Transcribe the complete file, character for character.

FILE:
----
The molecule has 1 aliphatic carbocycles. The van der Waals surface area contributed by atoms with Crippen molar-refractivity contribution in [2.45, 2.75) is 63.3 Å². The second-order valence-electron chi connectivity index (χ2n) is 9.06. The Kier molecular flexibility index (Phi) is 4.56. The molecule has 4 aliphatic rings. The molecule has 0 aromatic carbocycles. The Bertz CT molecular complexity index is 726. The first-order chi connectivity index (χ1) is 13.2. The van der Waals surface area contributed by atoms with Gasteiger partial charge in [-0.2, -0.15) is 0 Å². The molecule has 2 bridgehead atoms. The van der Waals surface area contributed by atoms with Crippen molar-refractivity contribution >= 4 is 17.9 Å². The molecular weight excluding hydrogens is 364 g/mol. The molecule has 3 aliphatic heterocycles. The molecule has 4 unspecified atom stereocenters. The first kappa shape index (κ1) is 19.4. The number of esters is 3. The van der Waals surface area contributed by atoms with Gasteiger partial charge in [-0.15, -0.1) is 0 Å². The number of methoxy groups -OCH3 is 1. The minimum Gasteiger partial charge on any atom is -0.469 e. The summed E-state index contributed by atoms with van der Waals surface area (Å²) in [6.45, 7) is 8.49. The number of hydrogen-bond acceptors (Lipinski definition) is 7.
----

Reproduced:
The molecule has 1 aliphatic carbocycles. The van der Waals surface area contributed by atoms with Crippen molar-refractivity contribution in [2.45, 2.75) is 63.3 Å². The second-order valence-electron chi connectivity index (χ2n) is 9.06. The Kier molecular flexibility index (Phi) is 4.56. The molecule has 4 aliphatic rings. The molecule has 0 aromatic carbocycles. The Bertz CT molecular complexity index is 726. The first-order chi connectivity index (χ1) is 13.2. The van der Waals surface area contributed by atoms with Gasteiger partial charge in [-0.2, -0.15) is 0 Å². The molecule has 2 bridgehead atoms. The van der Waals surface area contributed by atoms with Crippen molar-refractivity contribution >= 4 is 17.9 Å². The molecular weight excluding hydrogens is 364 g/mol. The molecule has 3 aliphatic heterocycles. The molecule has 4 unspecified atom stereocenters. The first kappa shape index (κ1) is 19.4. The number of esters is 3. The van der Waals surface area contributed by atoms with Gasteiger partial charge in [-0.15, -0.1) is 0 Å². The number of methoxy groups -OCH3 is 1. The minimum Gasteiger partial charge on any atom is -0.469 e. The summed E-state index contributed by atoms with van der Waals surface area (Å²) in [6.45, 7) is 8.49. The number of hydrogen-bond acceptors (Lipinski definition) is 7.